Republic of Ireland news

Royal Dutch Shell sells its stake in controversial Irish gas project for $1.23 billion

Shell to Sea activists clash with gardaí in 2012 after they blocked the path of a convoy containing Tunnel Boring Machinery on its way to the Shell Bellanaboy Gas refinery in Co Mayo Picture: Niall Carson/PA
By Holly Williams, Press Association Deputy City Editor

Royal Dutch Shell has agreed a deal worth up to $1.23 billion (£956 million) to sell its stake in an Irish gas project in a move ending its exploration and production in Ireland.

The oil giant is offloading its 45 per cent stake in the Corrib gas venture to a subsidiary of the Canada Pension Plan Investment Board.

The Canadian investment group will pay $947 million up-front and additional payments of up to $285m, depending on gas prices and production.

The deal will see Shell exit its so-called upstream operations in Ireland, with its Shell Aviation joint venture based at Dublin airport set to be its sole remaining operation in the country.

It comes as part of Shell's efforts to offload assets following its takeover of smaller rival BG Group last year.

Shell has sold off more than $20bn of assets since the BG takeover.

Around 100 staff employed by Shell will move over to the new owners of Corrib, with Canadian-based Vermilion Energy – which already owns 18.5 per cent of the gas field – becoming the operating company.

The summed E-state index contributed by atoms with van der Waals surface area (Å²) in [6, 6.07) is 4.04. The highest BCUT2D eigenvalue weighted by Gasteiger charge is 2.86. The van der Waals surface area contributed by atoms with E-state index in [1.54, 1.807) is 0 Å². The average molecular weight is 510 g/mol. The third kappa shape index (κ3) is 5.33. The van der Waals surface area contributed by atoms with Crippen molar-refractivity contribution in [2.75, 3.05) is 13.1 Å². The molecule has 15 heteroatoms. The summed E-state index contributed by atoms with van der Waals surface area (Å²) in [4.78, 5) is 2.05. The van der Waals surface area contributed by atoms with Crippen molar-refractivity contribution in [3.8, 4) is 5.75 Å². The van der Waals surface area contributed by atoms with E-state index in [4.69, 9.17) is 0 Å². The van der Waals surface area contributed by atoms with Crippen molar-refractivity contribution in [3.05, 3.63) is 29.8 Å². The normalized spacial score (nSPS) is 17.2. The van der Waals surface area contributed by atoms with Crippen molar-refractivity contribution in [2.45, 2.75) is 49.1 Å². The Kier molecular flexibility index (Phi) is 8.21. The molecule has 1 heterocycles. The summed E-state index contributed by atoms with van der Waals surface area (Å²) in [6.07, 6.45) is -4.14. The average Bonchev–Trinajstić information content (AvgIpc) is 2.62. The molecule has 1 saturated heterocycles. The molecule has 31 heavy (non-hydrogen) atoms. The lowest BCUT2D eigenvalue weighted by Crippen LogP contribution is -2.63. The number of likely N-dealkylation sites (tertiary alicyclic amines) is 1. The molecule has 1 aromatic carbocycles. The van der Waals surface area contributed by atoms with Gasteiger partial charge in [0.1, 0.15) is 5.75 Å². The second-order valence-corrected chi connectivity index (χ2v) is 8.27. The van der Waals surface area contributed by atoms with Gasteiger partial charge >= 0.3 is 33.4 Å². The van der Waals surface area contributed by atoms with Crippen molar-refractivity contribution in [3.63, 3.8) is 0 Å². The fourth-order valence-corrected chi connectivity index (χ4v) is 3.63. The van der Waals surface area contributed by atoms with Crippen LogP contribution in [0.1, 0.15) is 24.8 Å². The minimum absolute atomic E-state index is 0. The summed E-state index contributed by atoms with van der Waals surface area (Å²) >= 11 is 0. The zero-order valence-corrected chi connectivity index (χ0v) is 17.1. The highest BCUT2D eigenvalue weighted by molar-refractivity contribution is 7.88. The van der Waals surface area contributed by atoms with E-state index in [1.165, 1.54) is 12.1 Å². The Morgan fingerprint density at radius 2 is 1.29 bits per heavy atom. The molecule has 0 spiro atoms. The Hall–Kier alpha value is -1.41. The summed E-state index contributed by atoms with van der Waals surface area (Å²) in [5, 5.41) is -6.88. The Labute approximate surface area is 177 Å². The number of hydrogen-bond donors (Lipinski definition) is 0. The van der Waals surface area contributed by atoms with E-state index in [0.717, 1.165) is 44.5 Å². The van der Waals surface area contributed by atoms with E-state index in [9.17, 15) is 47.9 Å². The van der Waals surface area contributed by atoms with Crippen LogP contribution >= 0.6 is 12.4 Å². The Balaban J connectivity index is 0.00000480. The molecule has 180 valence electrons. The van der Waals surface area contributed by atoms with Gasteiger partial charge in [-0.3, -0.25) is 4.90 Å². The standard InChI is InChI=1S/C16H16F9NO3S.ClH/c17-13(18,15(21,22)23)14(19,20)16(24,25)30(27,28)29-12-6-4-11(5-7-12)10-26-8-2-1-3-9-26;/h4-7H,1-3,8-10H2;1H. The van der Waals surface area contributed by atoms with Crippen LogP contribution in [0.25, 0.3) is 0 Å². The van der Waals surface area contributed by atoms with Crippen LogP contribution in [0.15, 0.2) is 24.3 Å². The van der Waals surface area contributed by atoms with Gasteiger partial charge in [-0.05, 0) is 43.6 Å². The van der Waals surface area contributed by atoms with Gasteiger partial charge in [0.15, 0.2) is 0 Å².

It is thought there are no plans for job losses among affected staff and the offices in Co Mayo and Dublin are expected to be retained after the deal, which is set to complete in the second quarter of 2018.

Shell said it will take a $350m impairment charge on the Corrib deal.

Shell's share of Corrib Gas output amounts to the equivalent of around 27,000 barrels of oil a day.

Shares in Shell were nearly 2 per cent higher after news of the deal.

The Corrib gas field was first discovered off the north west coast of Ireland in 1996, but it was mired in controversy and the first gas was only processed in late 2015, some 19 years later.

During development, millions were spent policing protests, facilitating workers and securing sites around north Mayo in the face of deep opposition locally and from environmentalists.

Five local men, who opposed a pipeline to an onshore refinery, were jailed for 94 days in 2005 for defying a court order not to protest over the Shell project.

Part of the wider objections included Ireland's once-generous tax regime for oil and gas exploration.

At peak production, Corrib has the potential to meet up to 60 per cent of Ireland's gas needs. It is expected to have a 20-year supply.

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